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A worthy new production of Tosca

Four Seasons Centre for the Performing Arts
01/26/2008 -  and 29 January, 1, 3, 6, 9, 12, 14, 17, 20, 23 February
Giacomo Puccini: Tosca
Eszter Sümegi (Tosca), Mikhail Agafonov (Cavaradossi), Alan Opie (Scarpia), Robert Pomakov (Sacristan), Andrew Stewart (Angelotti, Jailer), John Kriter (Spoletta), Jon-Paul Décosse (Sciarrone), Dov Houle (Shepherd Boy
Paul Curran (Director), Kevin Knight (Set and Costume Designer), David Martin Jacques (Lighting Design)
Canadian Opera Company Orchestra and Chorus, Canadian Children's Opera Chorus, Sandra Horst (Chorus Master), Richard Buckley (Conductor)

The Canadian Opera Company’s handsome new production of Tosca strikes dramatic sparks but never quite bursts into full flame.

The production team gave us a terrific Lady Macbeth of Mtsensk last season and have once again created atmospheric sets which not only accommodate but enhance the performances. The setting of 1800 is kept - modern audiences are capable of drawing their own parallels with despotic regimes of more recent times (and anyway the political situation is really just a device for the central love/hate triangle that constitutes the plot).

The Act I set cleverly brings the initial plot-setting action right down front. Later, when the grand procession is about to start, architectural elements slide into the wall and the whole stage is thus made available for the big finish. One regrets that this is the chorus’s only appearance of the night. Scarpia’s office in the Palazzo Farnese is a very grand classical room with the torture chamber tastefully concealed behind a cabinet. For the third act, the full height and width of the stage is used for a multi-level set which gives Tosca lots of scope for her final frenetic dash to the parapet. On the wall is a bloodstain from a previous execution.

All the various stage business to do with the assembling of the choirboys and crowd in Act I, the torturers in Act II and the soldiers in Act III is handled with aplomb.

Vocally the three principles all have the proper spinto weight and tonality. In his higher range, tenor Mikhail Agafonov comes out with big, steady gleaming sound which is very exciting. However his lower notes lose this wonderful sheen and his acting tends toward the stolid. The first evidence of this is his apparently mild reaction to the entrance of the frenzied Angelotti. Later on, his interaction with Tosca seems more dutiful than erotic. After all, in spite of their different temperaments (she is ever passion’s plaything, he is - as described by the sacristan - a “voltairian”) they are madly in love (aren’t they?)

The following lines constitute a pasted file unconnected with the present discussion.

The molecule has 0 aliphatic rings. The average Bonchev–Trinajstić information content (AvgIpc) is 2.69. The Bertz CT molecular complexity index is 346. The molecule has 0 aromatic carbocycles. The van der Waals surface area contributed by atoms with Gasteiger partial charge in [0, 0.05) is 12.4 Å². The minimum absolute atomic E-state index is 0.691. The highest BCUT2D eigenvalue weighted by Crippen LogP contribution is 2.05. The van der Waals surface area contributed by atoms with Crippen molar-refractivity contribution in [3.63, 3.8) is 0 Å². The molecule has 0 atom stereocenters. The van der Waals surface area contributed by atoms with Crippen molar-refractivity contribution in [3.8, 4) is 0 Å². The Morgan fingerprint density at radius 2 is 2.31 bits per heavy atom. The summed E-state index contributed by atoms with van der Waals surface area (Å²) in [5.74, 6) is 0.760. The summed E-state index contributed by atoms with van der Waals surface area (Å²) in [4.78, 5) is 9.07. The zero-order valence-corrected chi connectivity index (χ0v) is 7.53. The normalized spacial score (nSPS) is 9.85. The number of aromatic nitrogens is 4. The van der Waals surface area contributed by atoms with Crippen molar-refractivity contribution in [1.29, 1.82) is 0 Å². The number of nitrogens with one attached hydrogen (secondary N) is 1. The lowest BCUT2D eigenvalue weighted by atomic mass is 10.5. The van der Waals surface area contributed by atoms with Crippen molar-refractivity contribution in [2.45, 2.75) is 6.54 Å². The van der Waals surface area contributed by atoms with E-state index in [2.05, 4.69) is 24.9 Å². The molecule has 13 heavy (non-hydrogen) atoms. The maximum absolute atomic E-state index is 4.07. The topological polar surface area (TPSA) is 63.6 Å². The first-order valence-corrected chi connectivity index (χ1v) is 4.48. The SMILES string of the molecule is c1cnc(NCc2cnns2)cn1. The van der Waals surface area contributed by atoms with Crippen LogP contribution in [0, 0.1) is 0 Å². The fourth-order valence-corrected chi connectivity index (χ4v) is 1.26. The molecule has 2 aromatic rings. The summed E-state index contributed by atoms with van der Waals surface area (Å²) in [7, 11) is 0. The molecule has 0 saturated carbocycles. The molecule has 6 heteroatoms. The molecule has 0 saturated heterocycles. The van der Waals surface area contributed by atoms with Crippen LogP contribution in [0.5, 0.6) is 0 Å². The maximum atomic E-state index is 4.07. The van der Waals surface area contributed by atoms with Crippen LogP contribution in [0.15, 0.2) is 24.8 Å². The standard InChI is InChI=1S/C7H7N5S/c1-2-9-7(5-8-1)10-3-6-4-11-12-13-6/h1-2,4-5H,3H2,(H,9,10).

(An aside: if Tosca and Cavaradossi had managed to escape I really don’t think their relationship would have lasted. Each was made for a mad love affair with the other, but not for the long haul.)

I often wonder if a tenor performing the role of Cavaradossi ever wants to strangle the singer playing the sacristan, who gets to natter away all through his loveliest aria, Recondita Harmonia. Anyway, Robert Pomakov performs this role to the hilt.

Eszter Sümegi has the glamorous bruna looks for the title role and handles herself animatedly. Her voice has a generous vibrato which some people find “old-fashioned”, which I think is a pity.

Alan Opie’s voice has the right mixture of opulence and menace. A note to certain members of the audience: it’s fun to boo the villain in a broadly comic piece like the Christmas pantomime, but is disrespectful to the performer (especially a fine one) in an opera like Tosca.

Conductor Richard Buckley brings out every nuance in the score. Puccini created several languorous moments within this highly melodramatic score and it can be hard to maintain the musical and dramatic tension at times. One example is during the pause just before the big set-piece of the work, Vissi d’arte. Perhaps this is one instance where a designated pause is best shortened if not ignored.

This opera gets more critical disrespect than any other but it has surged along for 108 years now and shows no sign of flagging. This Curran/Knight production will serve the COC well in many a season to come.

Michael Johnson



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